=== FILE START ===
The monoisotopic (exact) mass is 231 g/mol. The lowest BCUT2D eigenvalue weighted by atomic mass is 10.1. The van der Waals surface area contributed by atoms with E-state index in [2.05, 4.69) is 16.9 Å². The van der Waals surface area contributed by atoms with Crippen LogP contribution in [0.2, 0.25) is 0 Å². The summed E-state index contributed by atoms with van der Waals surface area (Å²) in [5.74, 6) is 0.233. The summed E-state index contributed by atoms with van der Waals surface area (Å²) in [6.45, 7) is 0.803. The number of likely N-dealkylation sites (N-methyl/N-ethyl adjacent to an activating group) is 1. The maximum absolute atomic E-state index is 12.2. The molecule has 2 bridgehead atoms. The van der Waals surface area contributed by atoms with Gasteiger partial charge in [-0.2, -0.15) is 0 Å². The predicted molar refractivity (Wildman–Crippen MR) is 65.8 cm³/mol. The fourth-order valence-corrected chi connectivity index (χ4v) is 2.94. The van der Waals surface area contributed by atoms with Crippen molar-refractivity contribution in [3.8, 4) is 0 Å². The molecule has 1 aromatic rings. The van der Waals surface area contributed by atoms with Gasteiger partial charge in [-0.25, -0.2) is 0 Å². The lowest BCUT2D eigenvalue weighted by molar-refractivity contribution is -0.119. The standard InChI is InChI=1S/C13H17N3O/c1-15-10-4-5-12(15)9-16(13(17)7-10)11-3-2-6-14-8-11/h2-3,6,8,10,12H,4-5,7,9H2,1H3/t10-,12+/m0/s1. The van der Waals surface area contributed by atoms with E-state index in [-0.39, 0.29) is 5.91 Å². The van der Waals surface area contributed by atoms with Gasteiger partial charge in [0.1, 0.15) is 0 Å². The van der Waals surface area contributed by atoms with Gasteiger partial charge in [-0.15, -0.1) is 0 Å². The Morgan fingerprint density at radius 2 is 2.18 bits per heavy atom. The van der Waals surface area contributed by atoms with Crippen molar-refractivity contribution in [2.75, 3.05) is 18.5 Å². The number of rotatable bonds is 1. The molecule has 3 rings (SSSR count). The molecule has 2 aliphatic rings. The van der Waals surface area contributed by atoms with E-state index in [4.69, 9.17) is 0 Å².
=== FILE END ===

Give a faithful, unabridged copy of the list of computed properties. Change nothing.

The monoisotopic (exact) mass is 231 g/mol. The lowest BCUT2D eigenvalue weighted by atomic mass is 10.1. The van der Waals surface area contributed by atoms with E-state index in [2.05, 4.69) is 16.9 Å². The van der Waals surface area contributed by atoms with Crippen LogP contribution in [0.2, 0.25) is 0 Å². The summed E-state index contributed by atoms with van der Waals surface area (Å²) in [5.74, 6) is 0.233. The summed E-state index contributed by atoms with van der Waals surface area (Å²) in [6.45, 7) is 0.803. The number of likely N-dealkylation sites (N-methyl/N-ethyl adjacent to an activating group) is 1. The maximum absolute atomic E-state index is 12.2. The molecule has 2 bridgehead atoms. The van der Waals surface area contributed by atoms with Gasteiger partial charge in [-0.2, -0.15) is 0 Å². The predicted molar refractivity (Wildman–Crippen MR) is 65.8 cm³/mol. The fourth-order valence-corrected chi connectivity index (χ4v) is 2.94. The van der Waals surface area contributed by atoms with Crippen molar-refractivity contribution in [3.8, 4) is 0 Å². The molecule has 1 aromatic rings. The van der Waals surface area contributed by atoms with Gasteiger partial charge in [-0.25, -0.2) is 0 Å². The lowest BCUT2D eigenvalue weighted by molar-refractivity contribution is -0.119. The standard InChI is InChI=1S/C13H17N3O/c1-15-10-4-5-12(15)9-16(13(17)7-10)11-3-2-6-14-8-11/h2-3,6,8,10,12H,4-5,7,9H2,1H3/t10-,12+/m0/s1. The van der Waals surface area contributed by atoms with E-state index in [-0.39, 0.29) is 5.91 Å². The van der Waals surface area contributed by atoms with Gasteiger partial charge in [0.1, 0.15) is 0 Å². The van der Waals surface area contributed by atoms with Gasteiger partial charge in [-0.15, -0.1) is 0 Å². The Morgan fingerprint density at radius 2 is 2.18 bits per heavy atom. The van der Waals surface area contributed by atoms with Crippen molar-refractivity contribution in [2.75, 3.05) is 18.5 Å². The number of rotatable bonds is 1. The molecule has 3 rings (SSSR count). The molecule has 2 aliphatic rings. The van der Waals surface area contributed by atoms with E-state index in [4.69, 9.17) is 0 Å².